This was unusual for me because I had been teaching at a University where the opposite was the case. At the University there was all this envy and jealousy and whenever you succeed, your job was threatened. It was a very strange situation. I was in that position myself, I saw some need, I responded to it, I had very large enthusiastic classes. And it shocked me that my colleagues hated that – they wanted me to fail. And I thought what kind of an organization is this where the people in it want me to fail? It’s a very strange situation. And that’s where the envy and jealousies came through. It’s so different from this other group – just the opposite.

What was the difference? It’s really hard to say. One difference in the Jungian group was that we were all engaged in creating something.

So whatever it would take to create that kind of an organization would be the solution to the problem you are presenting. I think the University professors were working very hard. They knew the challenges, they had to publish to survive and all of that. And they weren’t getting any recognition – there was no recognition, really, whatsoever. There was no visible appreciation for what they did. I think that was maybe part of the problem. Whereas this other group, we were supporting each other. It’s hard to know where it all starts, how you can get that to happen. But I think that change of climate really has to take place.


(WW):   Well, we come from the University tradition.


(TM):   So, some way of honouring – I know what we did. One of the things I appreciated a lot, when I just stuck my neck out where the world thought I was crazy. I would get a letter from one of my friends in this group telling me how great they thought it was, and what they appreciated about it. Those letters and that support meant everything to me. I didn’t have to have it from others in the world, but if I got it from my peers, I really respected it, it meant everything. And it kept me going.

What I’m saying, I think you might consider putting together some habits of appreciation. If people could understand how important it is to express them in a very real way, not just standing up and giving someone a gold watch, that kind of thing. But in a very real personal way, saying “I’m behind you”, “People may not understand what you’re doing, but I’m really behind you on this”. I think that kind of thing within a community would help tremendously.


(WW):   Thank you. I could have a much longer conversation, but our time is up.


(TM):   There is something I wanted to ask you.

We have a very prominent Unitarian church just down the street from us. And I have spoken around the country to many Unitarian churches, communities and I feel very much at home. I just get up there and I give my usual talk, and people come up to me and say, we didn’t know you were so Unitarian. I’m just being myself, it’s not like I’m trying to adjust in any way, I realize that I fit so well into the thinking of the Unitarian community generally.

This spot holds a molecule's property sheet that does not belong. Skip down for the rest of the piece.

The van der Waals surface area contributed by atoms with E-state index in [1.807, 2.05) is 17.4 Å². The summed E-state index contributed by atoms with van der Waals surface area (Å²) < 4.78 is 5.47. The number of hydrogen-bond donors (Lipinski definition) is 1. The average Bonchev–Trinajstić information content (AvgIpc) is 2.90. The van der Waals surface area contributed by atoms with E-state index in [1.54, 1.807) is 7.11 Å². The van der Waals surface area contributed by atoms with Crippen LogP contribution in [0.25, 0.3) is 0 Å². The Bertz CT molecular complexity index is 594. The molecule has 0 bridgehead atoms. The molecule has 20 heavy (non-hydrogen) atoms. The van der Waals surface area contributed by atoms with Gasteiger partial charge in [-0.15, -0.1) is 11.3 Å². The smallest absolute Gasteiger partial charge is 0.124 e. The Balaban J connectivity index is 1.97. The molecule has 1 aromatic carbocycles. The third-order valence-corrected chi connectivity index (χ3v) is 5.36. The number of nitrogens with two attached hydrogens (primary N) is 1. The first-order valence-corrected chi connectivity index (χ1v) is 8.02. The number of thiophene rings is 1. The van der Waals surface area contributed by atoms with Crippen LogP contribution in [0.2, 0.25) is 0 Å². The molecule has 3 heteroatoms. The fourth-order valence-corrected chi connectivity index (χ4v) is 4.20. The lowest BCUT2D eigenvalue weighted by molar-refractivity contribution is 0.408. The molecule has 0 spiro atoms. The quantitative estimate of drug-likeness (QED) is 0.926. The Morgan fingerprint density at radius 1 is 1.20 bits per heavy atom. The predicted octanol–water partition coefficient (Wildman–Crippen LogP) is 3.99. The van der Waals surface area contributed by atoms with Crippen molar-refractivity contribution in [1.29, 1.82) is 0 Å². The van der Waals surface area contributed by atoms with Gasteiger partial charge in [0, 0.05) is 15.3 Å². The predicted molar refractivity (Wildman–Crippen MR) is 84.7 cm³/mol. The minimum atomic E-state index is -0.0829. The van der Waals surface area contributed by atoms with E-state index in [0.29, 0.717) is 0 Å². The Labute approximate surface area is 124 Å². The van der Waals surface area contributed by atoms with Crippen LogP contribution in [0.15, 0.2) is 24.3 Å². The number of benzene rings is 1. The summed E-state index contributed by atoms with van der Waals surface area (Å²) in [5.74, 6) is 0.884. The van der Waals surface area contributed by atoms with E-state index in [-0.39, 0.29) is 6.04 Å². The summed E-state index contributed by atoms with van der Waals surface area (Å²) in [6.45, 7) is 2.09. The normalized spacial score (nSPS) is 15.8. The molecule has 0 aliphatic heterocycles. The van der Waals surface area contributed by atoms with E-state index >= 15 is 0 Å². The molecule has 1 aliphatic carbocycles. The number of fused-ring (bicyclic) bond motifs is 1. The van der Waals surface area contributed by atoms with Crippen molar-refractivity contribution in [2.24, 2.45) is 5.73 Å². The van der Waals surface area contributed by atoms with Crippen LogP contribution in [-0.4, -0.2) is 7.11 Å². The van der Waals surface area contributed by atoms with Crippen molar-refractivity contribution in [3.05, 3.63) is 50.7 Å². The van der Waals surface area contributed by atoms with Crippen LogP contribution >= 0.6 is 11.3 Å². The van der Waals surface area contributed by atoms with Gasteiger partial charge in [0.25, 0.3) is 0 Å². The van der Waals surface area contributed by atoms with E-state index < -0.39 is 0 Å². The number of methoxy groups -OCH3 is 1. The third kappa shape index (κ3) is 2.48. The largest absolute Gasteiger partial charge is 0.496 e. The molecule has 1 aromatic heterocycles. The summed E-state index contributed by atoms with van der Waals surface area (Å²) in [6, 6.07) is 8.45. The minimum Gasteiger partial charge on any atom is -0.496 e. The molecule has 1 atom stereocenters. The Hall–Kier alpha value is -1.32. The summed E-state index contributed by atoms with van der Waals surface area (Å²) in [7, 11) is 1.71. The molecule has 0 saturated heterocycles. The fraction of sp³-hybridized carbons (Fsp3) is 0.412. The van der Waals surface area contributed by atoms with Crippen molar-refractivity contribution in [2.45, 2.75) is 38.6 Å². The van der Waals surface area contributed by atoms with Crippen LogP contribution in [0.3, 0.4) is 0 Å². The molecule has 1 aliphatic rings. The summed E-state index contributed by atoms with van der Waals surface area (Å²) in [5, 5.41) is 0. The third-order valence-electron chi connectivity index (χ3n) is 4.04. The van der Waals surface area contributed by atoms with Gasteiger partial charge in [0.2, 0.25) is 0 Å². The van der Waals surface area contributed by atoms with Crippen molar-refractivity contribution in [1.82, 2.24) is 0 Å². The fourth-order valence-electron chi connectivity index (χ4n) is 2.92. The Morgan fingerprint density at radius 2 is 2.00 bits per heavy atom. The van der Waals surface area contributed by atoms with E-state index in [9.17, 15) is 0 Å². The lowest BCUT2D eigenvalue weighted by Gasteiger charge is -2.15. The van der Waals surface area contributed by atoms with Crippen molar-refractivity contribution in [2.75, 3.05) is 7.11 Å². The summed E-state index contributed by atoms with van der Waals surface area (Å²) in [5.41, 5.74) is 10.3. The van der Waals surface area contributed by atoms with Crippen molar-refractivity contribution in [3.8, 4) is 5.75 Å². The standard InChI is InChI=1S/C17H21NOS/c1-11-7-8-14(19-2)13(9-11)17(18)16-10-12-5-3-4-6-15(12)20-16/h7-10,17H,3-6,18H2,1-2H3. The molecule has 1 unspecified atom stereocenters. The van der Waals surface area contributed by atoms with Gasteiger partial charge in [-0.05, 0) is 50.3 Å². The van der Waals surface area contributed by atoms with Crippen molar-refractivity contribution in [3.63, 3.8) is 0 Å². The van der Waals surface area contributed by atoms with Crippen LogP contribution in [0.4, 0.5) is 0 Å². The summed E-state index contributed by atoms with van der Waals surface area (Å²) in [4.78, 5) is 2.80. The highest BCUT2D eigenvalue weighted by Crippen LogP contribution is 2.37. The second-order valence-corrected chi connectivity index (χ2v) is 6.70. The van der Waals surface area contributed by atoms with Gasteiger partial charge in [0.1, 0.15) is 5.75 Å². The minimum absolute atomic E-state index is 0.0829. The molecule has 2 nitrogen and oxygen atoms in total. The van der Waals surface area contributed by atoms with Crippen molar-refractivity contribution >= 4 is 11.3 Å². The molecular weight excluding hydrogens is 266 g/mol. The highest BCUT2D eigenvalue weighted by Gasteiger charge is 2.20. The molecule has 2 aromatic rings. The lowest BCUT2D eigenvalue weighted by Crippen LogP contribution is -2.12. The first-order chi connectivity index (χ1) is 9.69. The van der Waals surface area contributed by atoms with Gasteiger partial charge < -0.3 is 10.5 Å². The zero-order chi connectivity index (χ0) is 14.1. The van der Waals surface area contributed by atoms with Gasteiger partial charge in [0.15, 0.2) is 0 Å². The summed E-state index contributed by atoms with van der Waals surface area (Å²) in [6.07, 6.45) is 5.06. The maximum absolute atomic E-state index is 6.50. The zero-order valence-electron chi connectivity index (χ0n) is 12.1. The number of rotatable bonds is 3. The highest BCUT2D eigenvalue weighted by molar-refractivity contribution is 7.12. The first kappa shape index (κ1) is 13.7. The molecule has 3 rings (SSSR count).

I really appreciate their presence. My daughter goes to the youth group faithfully every week; it’s doing wonderful things and I go whenever she asks me to offer some support.

The side that I don’t understand, and there’s kind of a negative twist to this, it’s at least questioning. There is this kind of a joking about Unitarians. That these communities, the Ministers want to be everything to everybody and that there’s not much definition to what they’re doing. Or that people say, “I really like the ideas especially in the politics and in the cultural battles, this is where I want to be. But, I don’t feel solid spiritual guidance, solid ritual, I don’t find any real prayer”. These are the things that I hear. I wonder, is this true everywhere?


(WW):   You are asking if we are dilatants, a little bit of this and a little bit of that and a lot of nothing. This is the criticism that you started the question with.


(TM):   That’s right.


(WW):   The breadth of information and resources within our tradition is, I believe,  a wonderful part of our heritage. Maybe our challenge is to now help focus and embody that information. Then we can really speak about it, not from the point of view of the academic or the entertaining, but really from the point of view of how it fits in our lives.


(TM):   Well, I think it might fit if it is embodied in the person who is teaching it. That’s what I was saying about the Minister as the model of the holy person rather than the one who has techniques or skills. Rather, they have incorporated it into themselves and they have been transformed by it.

I don’t think personally – and this is based on my own experience – I don’t think it’s necessary to have vast knowledge of all these different resources. What I have to be able to do is be able to see how what I’m learning here immediately melds with what I know, it comes together as a new dimension of what I know.  When I do that, I’m not doing it trying to find just one more thing to use as an example. It’s something I had discovered gives more colour and depth to what I already know about spiritual life.

And, that is a huge difference. Now, I am going to accuse myself of being a dilatant sometimes. Some of these people doing research in Christian Mysticism hate when I’m writing these books because they think what I’m doing is too superficial. The mistake they’re making is that you don’t have to flaunt this intellectual understanding of the whole thing to make it your own!

I think the criticism I get is parallel to what Ministers get. It could be based on a jealousy that you’re talking about. Because people who do this academically are not very secure. I’ve seen this in the academic world, they have to demonstrate that they know so much all the time. Knowing something is not incorporating it.


(WW):   Thomas, thank you very much.